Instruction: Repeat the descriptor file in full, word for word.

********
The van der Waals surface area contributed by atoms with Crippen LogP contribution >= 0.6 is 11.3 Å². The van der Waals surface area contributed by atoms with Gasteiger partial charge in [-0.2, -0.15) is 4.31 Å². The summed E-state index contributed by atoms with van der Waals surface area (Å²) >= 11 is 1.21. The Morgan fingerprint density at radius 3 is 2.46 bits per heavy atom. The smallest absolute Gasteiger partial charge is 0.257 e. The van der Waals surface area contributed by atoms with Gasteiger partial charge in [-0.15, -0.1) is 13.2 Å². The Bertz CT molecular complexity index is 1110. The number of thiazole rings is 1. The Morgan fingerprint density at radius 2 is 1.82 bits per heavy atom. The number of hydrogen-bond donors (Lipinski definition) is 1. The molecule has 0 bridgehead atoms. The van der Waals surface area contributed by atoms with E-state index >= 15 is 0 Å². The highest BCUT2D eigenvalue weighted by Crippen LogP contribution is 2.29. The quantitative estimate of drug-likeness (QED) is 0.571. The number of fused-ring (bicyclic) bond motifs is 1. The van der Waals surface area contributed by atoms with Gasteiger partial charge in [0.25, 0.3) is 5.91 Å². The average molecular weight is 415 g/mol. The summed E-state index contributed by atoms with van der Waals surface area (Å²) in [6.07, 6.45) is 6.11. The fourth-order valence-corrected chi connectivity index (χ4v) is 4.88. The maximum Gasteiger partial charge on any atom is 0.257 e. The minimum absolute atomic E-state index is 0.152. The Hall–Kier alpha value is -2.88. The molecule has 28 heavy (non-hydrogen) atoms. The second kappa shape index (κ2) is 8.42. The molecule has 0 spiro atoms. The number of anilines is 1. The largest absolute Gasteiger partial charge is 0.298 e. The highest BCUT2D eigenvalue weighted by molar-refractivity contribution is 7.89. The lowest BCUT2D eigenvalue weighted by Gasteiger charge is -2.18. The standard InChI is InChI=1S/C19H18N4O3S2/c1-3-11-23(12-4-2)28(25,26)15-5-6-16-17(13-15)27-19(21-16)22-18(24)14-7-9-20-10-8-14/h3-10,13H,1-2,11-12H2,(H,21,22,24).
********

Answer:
The van der Waals surface area contributed by atoms with Crippen LogP contribution >= 0.6 is 11.3 Å². The van der Waals surface area contributed by atoms with Gasteiger partial charge in [-0.2, -0.15) is 4.31 Å². The summed E-state index contributed by atoms with van der Waals surface area (Å²) >= 11 is 1.21. The Morgan fingerprint density at radius 3 is 2.46 bits per heavy atom. The smallest absolute Gasteiger partial charge is 0.257 e. The van der Waals surface area contributed by atoms with Gasteiger partial charge in [-0.15, -0.1) is 13.2 Å². The Bertz CT molecular complexity index is 1110. The number of thiazole rings is 1. The Morgan fingerprint density at radius 2 is 1.82 bits per heavy atom. The number of hydrogen-bond donors (Lipinski definition) is 1. The molecule has 0 bridgehead atoms. The van der Waals surface area contributed by atoms with E-state index >= 15 is 0 Å². The highest BCUT2D eigenvalue weighted by Crippen LogP contribution is 2.29. The quantitative estimate of drug-likeness (QED) is 0.571. The number of fused-ring (bicyclic) bond motifs is 1. The van der Waals surface area contributed by atoms with Gasteiger partial charge in [0.25, 0.3) is 5.91 Å². The average molecular weight is 415 g/mol. The summed E-state index contributed by atoms with van der Waals surface area (Å²) in [6.07, 6.45) is 6.11. The fourth-order valence-corrected chi connectivity index (χ4v) is 4.88. The maximum Gasteiger partial charge on any atom is 0.257 e. The minimum absolute atomic E-state index is 0.152. The Hall–Kier alpha value is -2.88. The molecule has 28 heavy (non-hydrogen) atoms. The second kappa shape index (κ2) is 8.42. The molecule has 0 spiro atoms. The number of anilines is 1. The largest absolute Gasteiger partial charge is 0.298 e. The highest BCUT2D eigenvalue weighted by molar-refractivity contribution is 7.89. The lowest BCUT2D eigenvalue weighted by Gasteiger charge is -2.18. The standard InChI is InChI=1S/C19H18N4O3S2/c1-3-11-23(12-4-2)28(25,26)15-5-6-16-17(13-15)27-19(21-16)22-18(24)14-7-9-20-10-8-14/h3-10,13H,1-2,11-12H2,(H,21,22,24).